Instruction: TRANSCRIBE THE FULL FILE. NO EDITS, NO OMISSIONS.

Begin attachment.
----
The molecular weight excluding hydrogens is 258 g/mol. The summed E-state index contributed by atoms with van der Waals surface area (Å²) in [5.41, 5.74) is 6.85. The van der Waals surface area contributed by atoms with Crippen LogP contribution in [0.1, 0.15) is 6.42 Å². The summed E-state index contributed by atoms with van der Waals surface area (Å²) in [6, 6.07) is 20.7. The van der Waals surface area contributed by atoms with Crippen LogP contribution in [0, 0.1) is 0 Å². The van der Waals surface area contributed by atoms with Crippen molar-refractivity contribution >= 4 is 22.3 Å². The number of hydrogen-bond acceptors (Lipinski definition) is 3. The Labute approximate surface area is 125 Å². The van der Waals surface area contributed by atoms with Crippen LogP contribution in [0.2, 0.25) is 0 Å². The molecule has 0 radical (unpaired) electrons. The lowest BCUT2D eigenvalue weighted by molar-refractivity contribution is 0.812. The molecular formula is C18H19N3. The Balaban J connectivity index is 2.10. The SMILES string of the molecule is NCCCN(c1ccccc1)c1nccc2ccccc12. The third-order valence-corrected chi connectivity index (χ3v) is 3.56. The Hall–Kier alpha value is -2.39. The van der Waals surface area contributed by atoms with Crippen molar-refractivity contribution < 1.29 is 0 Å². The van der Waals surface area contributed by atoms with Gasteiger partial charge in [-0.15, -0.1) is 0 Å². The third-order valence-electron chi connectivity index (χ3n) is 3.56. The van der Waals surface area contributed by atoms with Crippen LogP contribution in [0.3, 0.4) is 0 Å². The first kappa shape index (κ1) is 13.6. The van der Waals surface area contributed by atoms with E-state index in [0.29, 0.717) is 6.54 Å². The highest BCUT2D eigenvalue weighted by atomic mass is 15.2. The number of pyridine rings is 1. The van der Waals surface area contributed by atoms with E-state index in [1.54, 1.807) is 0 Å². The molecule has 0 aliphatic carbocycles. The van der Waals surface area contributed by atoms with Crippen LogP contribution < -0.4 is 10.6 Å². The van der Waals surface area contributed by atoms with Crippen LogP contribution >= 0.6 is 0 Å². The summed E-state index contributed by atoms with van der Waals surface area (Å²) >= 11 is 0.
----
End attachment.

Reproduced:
The molecular weight excluding hydrogens is 258 g/mol. The summed E-state index contributed by atoms with van der Waals surface area (Å²) in [5.41, 5.74) is 6.85. The van der Waals surface area contributed by atoms with Crippen LogP contribution in [0.1, 0.15) is 6.42 Å². The summed E-state index contributed by atoms with van der Waals surface area (Å²) in [6, 6.07) is 20.7. The van der Waals surface area contributed by atoms with Crippen LogP contribution in [0, 0.1) is 0 Å². The van der Waals surface area contributed by atoms with Crippen molar-refractivity contribution >= 4 is 22.3 Å². The number of hydrogen-bond acceptors (Lipinski definition) is 3. The Labute approximate surface area is 125 Å². The van der Waals surface area contributed by atoms with Crippen LogP contribution in [0.2, 0.25) is 0 Å². The molecule has 0 radical (unpaired) electrons. The lowest BCUT2D eigenvalue weighted by molar-refractivity contribution is 0.812. The molecular formula is C18H19N3. The Balaban J connectivity index is 2.10. The SMILES string of the molecule is NCCCN(c1ccccc1)c1nccc2ccccc12. The third-order valence-corrected chi connectivity index (χ3v) is 3.56. The Hall–Kier alpha value is -2.39. The van der Waals surface area contributed by atoms with Crippen molar-refractivity contribution < 1.29 is 0 Å². The van der Waals surface area contributed by atoms with Gasteiger partial charge in [-0.15, -0.1) is 0 Å². The third-order valence-electron chi connectivity index (χ3n) is 3.56. The van der Waals surface area contributed by atoms with Crippen LogP contribution in [0.3, 0.4) is 0 Å². The first kappa shape index (κ1) is 13.6. The van der Waals surface area contributed by atoms with E-state index in [0.29, 0.717) is 6.54 Å². The highest BCUT2D eigenvalue weighted by atomic mass is 15.2. The number of pyridine rings is 1. The van der Waals surface area contributed by atoms with E-state index in [1.54, 1.807) is 0 Å². The molecule has 0 aliphatic carbocycles. The van der Waals surface area contributed by atoms with Crippen LogP contribution < -0.4 is 10.6 Å². The van der Waals surface area contributed by atoms with Crippen LogP contribution >= 0.6 is 0 Å². The summed E-state index contributed by atoms with van der Waals surface area (Å²) >= 11 is 0.